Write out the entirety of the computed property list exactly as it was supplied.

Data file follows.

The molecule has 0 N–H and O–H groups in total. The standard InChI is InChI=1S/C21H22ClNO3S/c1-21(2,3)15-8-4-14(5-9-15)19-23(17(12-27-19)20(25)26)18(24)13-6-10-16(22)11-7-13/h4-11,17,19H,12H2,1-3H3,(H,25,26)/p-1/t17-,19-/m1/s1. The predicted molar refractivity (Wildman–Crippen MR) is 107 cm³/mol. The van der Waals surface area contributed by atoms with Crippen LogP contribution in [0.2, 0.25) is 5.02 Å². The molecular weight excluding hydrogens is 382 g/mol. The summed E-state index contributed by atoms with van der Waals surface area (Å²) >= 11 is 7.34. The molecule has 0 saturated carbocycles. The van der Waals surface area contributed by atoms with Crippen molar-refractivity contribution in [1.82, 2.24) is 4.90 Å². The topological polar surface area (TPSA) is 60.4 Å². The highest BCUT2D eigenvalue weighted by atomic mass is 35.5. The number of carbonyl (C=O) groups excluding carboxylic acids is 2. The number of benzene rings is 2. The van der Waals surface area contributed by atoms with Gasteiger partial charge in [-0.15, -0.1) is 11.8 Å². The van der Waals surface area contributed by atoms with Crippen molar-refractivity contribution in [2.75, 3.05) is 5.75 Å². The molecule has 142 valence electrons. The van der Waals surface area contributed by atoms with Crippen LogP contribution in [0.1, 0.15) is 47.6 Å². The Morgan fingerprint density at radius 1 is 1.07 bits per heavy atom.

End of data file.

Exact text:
The molecule has 0 N–H and O–H groups in total. The standard InChI is InChI=1S/C21H22ClNO3S/c1-21(2,3)15-8-4-14(5-9-15)19-23(17(12-27-19)20(25)26)18(24)13-6-10-16(22)11-7-13/h4-11,17,19H,12H2,1-3H3,(H,25,26)/p-1/t17-,19-/m1/s1. The predicted molar refractivity (Wildman–Crippen MR) is 107 cm³/mol. The van der Waals surface area contributed by atoms with Crippen LogP contribution in [0.2, 0.25) is 5.02 Å². The molecular weight excluding hydrogens is 382 g/mol. The summed E-state index contributed by atoms with van der Waals surface area (Å²) >= 11 is 7.34. The molecule has 0 saturated carbocycles. The van der Waals surface area contributed by atoms with Crippen molar-refractivity contribution in [1.82, 2.24) is 4.90 Å². The topological polar surface area (TPSA) is 60.4 Å². The highest BCUT2D eigenvalue weighted by atomic mass is 35.5. The number of carbonyl (C=O) groups excluding carboxylic acids is 2. The number of benzene rings is 2. The van der Waals surface area contributed by atoms with Gasteiger partial charge in [-0.15, -0.1) is 11.8 Å². The van der Waals surface area contributed by atoms with Crippen molar-refractivity contribution in [2.75, 3.05) is 5.75 Å². The molecule has 142 valence electrons. The van der Waals surface area contributed by atoms with Crippen LogP contribution in [0.1, 0.15) is 47.6 Å². The Morgan fingerprint density at radius 1 is 1.07 bits per heavy atom.